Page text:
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FDA Approves Avastin in Combination with Chemotherapy for Second-Line Metastatic Colorectal Cancer Patients
"Avastin is the only biologic therapy with a demonstrated survival benefit in colorectal cancer, and this new indication offers CRC patients who have received a previous treatment regimen a new option to help fight their disease," said Hal Barron, M.D., senior vice president, Development and chief medical officer at Genentech. "Avastin used in combination with chemotherapy has become an important component of care for patients with metastatic colorectal cancer. We continue to study Avastin in both the adjuvant and metastatic settings, and Phase III trials in kidney, breast, pancreatic, non-small cell lung, prostate and ovarian cancers are ongoing in the hope that we may be able to help patients with other cancers as well."
The approval is based on results of a randomized, controlled, multicenter Phase III trial (E3200) of 829 patients with advanced or metastatic CRC who had received previous treatment with irinotecan and 5-FU as initial therapy for metastatic disease or as adjuvant therapy. The study showed that patients who received Avastin plus the 5-FU-based chemotherapy regimen known as FOLFOX4 (oxaliplatin/5-FU/leucovorin) had a 25 percent reduction in the risk of death (based on a hazard ratio of 0.75), the primary endpoint, which is equivalent to a 33 percent improvement in overall survival, compared to patients who received FOLFOX4 alone. Median survival for patients receiving Avastin plus FOLFOX4 was 13.0 months, compared to 10.8 months for those receiving FOLFOX4 alone.
"Colorectal cancer is the second leading cause of cancer death in the United States, so we are encouraged by new treatments and options that are leading to increased survival for patients," said Amy E. Kelly, Co-founder and Executive Director of the Colon Cancer Alliance. "We believe Avastin is an important advance that offers hope for prolonging survival for patients, including those who have already been through first-line treatment."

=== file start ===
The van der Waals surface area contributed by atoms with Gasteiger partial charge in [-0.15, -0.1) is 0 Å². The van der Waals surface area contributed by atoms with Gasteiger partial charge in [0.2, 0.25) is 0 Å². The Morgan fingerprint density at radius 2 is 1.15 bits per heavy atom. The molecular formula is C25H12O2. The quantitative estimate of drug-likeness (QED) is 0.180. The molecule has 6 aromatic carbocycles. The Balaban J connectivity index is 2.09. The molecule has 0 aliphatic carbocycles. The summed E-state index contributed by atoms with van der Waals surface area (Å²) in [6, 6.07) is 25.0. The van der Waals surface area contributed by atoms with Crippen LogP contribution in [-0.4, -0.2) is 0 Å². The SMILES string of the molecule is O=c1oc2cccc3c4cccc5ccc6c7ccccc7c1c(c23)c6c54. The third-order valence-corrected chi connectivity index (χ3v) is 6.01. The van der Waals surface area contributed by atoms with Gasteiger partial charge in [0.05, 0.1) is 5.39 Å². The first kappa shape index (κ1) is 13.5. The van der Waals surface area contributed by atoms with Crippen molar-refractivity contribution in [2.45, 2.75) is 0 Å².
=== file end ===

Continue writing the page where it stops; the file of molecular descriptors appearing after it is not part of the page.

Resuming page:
In the E3200 study, the most common Grade 3-5 (non-hematologic) and Grade 4/5 (hematologic) adverse events which occurred at a higher incidence (more than or equal to 2 percent) in the Avastin plus FOLFOX4 arm, compared to the FOLFOX4 alone arm, were: diarrhea, nausea, vomiting, dehydration, ileus, sensory neuropathy, other neurologic events, fatigue, abdominal pain, headache, hypertension and hemorrhage.
The trial was sponsored by the National Cancer Institute (NCI), part of the National Institutes of Health, and conducted by a network of researchers led by the Eastern Cooperative Oncology Group (ECOG). Genentech provided Avastin for the trial under the Cooperative Research and Development Agreement (CRADA) with the NCI for the clinical development of Avastin, as well as financial support for data management.
Avastin is a therapeutic antibody designed to inhibit Vascular Endothelial Growth Factor (VEGF), a protein that plays an important role in tumor angiogenesis and maintenance of existing tumor vessels. By inhibiting VEGF, Avastin is designed to interfere with the blood supply to a tumor, a process that is thought to be critical to a tumor's growth and metastasis. For full prescribing information and boxed warnings on Avastin and information about angiogenesis, visit http://www.gene.com. For more information on Avastin, visit http://www.gene.com.